Report of the CoSup to the Students of the European Schools 2019-2020

By the CoSup, the student union of the European Schools.

As this unusual year nears its end, the CoSup, the student union of the European Schools, has decided to publish a report to the wider student constituency about its actions taken this scholastic year of 2019-2020: its duties of representation, its projects and its initiatives for the student body. In total, the CoSup held 4 meetings in this scholastic year as per usual, on the 12th of October 2019, the 30th of November 2019, the 8th of February 2020 and the online meeting on the 30th of May 2020. Throughout these meetings, the 26 representatives in addition to other participating representatives of the 13 European Schools debated, discussed and formulated proposals for the issues affecting students within the system. With this report, our hope is to inform you of these developments and to bring awareness of CoSup to the 14000 or so secondary students within our schools across Europe.

For each meeting, the public minutes and the annexes will be attached for further detail, but the report is destined to provide a quick and chronological overview of the projects the CoSup has been working on. Please note that some of the policy issues were discussed at all meetings, but they will only be included in the meetings’ descriptions at which they were first brought up, and the decisions eventually taken on them, perhaps later, are added already in these descriptions.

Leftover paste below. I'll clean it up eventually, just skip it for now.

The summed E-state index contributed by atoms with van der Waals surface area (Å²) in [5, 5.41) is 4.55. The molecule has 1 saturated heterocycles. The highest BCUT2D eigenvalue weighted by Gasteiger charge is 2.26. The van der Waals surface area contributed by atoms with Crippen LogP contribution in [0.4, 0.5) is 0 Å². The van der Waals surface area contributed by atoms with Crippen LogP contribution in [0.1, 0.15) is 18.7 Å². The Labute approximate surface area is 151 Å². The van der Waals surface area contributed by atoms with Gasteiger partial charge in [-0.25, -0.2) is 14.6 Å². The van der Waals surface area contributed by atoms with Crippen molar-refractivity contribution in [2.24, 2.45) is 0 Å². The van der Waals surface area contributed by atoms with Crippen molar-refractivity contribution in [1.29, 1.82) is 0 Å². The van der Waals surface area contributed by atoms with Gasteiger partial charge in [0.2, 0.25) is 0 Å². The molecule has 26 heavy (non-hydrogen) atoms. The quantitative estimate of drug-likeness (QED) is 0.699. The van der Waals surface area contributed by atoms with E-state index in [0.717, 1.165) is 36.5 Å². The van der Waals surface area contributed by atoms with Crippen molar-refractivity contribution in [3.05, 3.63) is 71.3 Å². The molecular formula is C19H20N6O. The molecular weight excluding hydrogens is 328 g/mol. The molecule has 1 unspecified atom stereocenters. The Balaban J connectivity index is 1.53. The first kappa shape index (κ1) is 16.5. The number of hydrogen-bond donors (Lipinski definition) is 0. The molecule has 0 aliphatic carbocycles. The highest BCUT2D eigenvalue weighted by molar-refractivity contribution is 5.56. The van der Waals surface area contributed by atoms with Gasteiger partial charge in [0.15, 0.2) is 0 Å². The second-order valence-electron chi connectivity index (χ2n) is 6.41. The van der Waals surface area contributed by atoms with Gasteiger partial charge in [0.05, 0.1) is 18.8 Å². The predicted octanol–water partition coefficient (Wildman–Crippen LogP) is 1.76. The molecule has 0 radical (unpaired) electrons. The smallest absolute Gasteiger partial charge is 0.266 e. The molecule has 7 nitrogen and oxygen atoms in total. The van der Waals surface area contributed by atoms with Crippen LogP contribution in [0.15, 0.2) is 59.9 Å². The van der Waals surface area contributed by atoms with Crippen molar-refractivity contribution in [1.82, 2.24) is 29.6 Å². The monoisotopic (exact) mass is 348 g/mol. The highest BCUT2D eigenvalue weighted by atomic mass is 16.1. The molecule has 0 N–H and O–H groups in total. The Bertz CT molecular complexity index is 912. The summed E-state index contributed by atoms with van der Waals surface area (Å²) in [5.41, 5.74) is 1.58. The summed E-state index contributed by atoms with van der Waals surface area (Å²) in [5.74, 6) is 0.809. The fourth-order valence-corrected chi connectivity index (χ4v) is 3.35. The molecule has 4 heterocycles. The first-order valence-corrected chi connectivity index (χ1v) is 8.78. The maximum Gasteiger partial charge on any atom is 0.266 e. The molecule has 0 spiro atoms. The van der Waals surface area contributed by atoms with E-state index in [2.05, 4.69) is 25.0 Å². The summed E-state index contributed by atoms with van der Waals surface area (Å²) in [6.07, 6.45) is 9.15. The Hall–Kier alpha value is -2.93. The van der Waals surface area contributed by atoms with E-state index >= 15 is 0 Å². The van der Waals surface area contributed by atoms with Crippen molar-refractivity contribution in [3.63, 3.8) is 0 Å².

The first meeting was on the 12th of October, where the CoSup discussed issues in preparation for the Joint Teaching Committee in October 2019 and the Pedagogical Reform WG such as Brexit secondments, theater as a complimentary course (this will be implemented across all schools), L3 in P4 (this was implemented later in the year), HCL as L2 in all European Schools, suggested and agreed on pushing for Physics2 and Chemistry2 as subject options, teachers leaving in the S6 and S7 cycle (our opinion was to keep them in the cycle at all cost), the New Marking Scale, harmonized curriculum planning for more consistency across teachers (+schools) and issues with Chinese L5 (a more rigorous selection process for teachers is needed due to the Chinese Confucius institute’s bias). For more information, including the decisions taken, see the minutes here.

Apart from policy changes, discussions about climate initiatives dominated the meeting. With Mr. Matthew Pye, a teacher and climate activist from EEB2, the author of the Philosophy curriculum and of the book “No Common Sense”, we talked about how the CoSup and European School students can make a difference. For example, the idea of the common strike that eventually happened on the 14th of February 2020 was born there, and so was the Ecology Budget, which proposes a fixed sum for each European School to spend on climate projects, such as solar panels, insulation and other eco-friendly projects.